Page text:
Seasonal trends in the self-detection of breast cancer: Indications from the Cancer and Steroid Hormone (CASH) study

Julie A. Ross, Richard K. Severson, Scott Davis, Janet L. Stanford, John D. Potter

Research output: Contribution to journalArticlepeer-review

9 Scopus citations


Of 2895 women who self-detected an incident breast cancer that required surgery, peaks in month of detection occurred in spring and late autumn (p = 0.012). For the subset of cases for whom receptor status was available, there was a highly significant seasonal variation in detection only for those with ER-negative tumors. Further investigations into seasonality and breast cancer detection may be warranted.

Original languageEnglish (US)
Pages (from-to)187-192
Number of pages6
JournalBreast Cancer Research and Treatment
Issue number2
StatePublished - 1997
Externally publishedYes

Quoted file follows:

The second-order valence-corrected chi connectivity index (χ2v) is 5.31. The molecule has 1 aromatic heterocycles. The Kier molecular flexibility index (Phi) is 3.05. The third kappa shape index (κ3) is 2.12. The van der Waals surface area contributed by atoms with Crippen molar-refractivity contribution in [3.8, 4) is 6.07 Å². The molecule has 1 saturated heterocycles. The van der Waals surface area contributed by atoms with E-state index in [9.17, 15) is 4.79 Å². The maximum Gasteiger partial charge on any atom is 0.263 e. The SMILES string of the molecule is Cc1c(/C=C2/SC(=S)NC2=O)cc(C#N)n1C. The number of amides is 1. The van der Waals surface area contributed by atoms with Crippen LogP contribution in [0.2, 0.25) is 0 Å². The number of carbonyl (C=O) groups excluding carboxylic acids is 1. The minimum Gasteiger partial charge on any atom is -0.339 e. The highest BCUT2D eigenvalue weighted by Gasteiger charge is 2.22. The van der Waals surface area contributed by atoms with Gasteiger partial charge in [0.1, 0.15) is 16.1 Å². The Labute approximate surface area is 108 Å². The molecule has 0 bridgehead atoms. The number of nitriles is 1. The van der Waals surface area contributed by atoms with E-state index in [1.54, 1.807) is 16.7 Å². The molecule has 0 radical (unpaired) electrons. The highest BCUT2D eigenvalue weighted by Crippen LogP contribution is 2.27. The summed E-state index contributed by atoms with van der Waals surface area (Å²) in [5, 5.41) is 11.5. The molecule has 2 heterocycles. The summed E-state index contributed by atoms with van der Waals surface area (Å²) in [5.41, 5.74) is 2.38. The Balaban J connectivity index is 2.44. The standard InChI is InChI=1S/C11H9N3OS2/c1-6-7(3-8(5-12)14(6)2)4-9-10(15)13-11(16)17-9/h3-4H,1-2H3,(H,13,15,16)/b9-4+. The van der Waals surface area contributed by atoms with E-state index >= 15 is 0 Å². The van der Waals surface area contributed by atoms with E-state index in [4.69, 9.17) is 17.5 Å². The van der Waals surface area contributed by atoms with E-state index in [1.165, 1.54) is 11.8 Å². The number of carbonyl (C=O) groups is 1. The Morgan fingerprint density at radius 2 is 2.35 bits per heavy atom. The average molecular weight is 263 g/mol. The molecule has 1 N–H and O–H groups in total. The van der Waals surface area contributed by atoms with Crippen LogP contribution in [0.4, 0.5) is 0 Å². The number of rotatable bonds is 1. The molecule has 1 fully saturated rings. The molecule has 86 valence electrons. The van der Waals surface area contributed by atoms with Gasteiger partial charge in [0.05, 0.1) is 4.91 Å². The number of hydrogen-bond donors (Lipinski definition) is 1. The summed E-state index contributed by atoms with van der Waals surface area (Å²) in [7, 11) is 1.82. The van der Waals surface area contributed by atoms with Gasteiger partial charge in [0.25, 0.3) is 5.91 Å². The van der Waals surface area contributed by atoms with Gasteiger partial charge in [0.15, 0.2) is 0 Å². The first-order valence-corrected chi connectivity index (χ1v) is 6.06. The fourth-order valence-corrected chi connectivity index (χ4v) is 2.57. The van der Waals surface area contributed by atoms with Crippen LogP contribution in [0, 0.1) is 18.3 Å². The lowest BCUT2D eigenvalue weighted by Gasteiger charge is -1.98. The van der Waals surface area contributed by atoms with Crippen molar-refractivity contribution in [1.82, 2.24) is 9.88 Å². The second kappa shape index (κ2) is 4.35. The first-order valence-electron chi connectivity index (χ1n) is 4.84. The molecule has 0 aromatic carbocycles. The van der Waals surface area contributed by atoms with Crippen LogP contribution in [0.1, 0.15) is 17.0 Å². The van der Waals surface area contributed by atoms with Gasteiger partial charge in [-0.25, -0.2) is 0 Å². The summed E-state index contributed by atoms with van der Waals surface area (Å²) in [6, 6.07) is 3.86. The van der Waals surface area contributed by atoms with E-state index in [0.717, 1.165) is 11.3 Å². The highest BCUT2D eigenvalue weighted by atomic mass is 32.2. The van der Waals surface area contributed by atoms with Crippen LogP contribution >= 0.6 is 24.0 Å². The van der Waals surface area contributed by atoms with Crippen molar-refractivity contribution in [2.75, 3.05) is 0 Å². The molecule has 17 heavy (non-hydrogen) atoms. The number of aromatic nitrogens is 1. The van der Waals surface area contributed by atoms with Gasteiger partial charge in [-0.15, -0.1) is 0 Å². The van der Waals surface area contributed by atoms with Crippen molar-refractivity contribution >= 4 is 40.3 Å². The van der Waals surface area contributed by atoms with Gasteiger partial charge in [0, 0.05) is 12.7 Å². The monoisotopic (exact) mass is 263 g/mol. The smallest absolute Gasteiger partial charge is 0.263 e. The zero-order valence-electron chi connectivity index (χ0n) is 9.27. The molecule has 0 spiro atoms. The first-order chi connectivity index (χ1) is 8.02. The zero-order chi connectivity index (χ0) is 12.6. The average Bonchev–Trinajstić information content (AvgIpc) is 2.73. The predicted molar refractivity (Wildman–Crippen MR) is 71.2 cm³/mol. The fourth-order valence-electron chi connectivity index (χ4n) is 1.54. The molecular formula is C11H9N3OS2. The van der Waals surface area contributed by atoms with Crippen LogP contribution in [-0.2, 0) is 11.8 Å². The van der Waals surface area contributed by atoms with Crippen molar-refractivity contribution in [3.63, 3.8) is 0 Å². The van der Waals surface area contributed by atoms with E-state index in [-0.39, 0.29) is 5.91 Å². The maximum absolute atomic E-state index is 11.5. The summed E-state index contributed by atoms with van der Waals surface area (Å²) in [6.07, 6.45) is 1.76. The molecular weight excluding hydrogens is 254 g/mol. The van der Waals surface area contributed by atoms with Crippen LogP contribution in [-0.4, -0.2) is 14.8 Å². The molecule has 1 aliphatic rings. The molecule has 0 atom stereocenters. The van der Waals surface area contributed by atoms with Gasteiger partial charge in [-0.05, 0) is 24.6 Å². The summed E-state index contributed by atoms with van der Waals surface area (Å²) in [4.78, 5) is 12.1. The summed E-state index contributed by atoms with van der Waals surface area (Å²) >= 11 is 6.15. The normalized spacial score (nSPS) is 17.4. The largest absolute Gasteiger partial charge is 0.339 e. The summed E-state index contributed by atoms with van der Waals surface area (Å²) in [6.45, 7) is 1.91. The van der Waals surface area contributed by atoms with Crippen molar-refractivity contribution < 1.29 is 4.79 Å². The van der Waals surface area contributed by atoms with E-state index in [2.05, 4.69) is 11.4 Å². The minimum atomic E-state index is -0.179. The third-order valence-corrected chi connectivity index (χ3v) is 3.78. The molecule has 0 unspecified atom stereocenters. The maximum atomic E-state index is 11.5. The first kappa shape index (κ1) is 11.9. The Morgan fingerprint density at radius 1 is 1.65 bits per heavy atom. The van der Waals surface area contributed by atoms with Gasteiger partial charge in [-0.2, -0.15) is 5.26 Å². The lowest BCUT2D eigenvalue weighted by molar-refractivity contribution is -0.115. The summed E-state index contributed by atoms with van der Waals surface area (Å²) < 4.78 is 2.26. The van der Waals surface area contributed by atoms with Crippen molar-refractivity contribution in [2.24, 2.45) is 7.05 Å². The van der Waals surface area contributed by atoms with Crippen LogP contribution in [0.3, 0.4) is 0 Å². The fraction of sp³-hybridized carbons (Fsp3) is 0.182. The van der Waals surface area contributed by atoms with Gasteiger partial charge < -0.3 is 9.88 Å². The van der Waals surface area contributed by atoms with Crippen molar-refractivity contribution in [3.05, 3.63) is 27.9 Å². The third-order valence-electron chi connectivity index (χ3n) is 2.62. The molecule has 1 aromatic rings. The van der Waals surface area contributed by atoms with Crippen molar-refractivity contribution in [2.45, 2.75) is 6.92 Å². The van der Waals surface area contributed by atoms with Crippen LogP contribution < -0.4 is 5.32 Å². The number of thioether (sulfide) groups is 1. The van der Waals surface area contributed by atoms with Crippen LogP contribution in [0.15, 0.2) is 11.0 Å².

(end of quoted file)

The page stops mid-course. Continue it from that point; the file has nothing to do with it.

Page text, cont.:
Bibliographical note

Funding Information:
Supported in part by NIH training grant T32 CA09607 from the National Cancer Institute. The authors wish to thank the Atlanta Cancer Registry for providing data on estrogen-receptor status.

Funding Information:
Data were derived solely from the Cancer and Steroid Hormone (CASH) Study. This study has been extensively described elsewhere [11–12]. Briefly, the CASH study was a population-based, case-control study coordinated by the Division of Reproductive Health, Centers for Disease Control, Atlanta, with support from the Center for Population Research at the National Institutes of Health. Enrollment of subjects began in December 1980 at collaborating Surveillance, Epidemiology, and End Results (SEER) Registries of the National Cancer Health Institute in eight areas (the metropolitan areas at Atlanta, Detroit, San Francisco, and Seattle, and the states of Connecticut, Iowa, New Mexico, and Utah).

Funding Information:
The Cancer and Steroid Hormone Study was supported by interagency agreement 3-YO1-HD-1037 between the Centers for Disease Control and the National Institute of Child Health and Human Development, with additional support from the National Cancer Institute.


  • Breast neoplasms
  • Breast self-exam
  • Estrogen receptors
  • Melatonin
  • Seasonal variations


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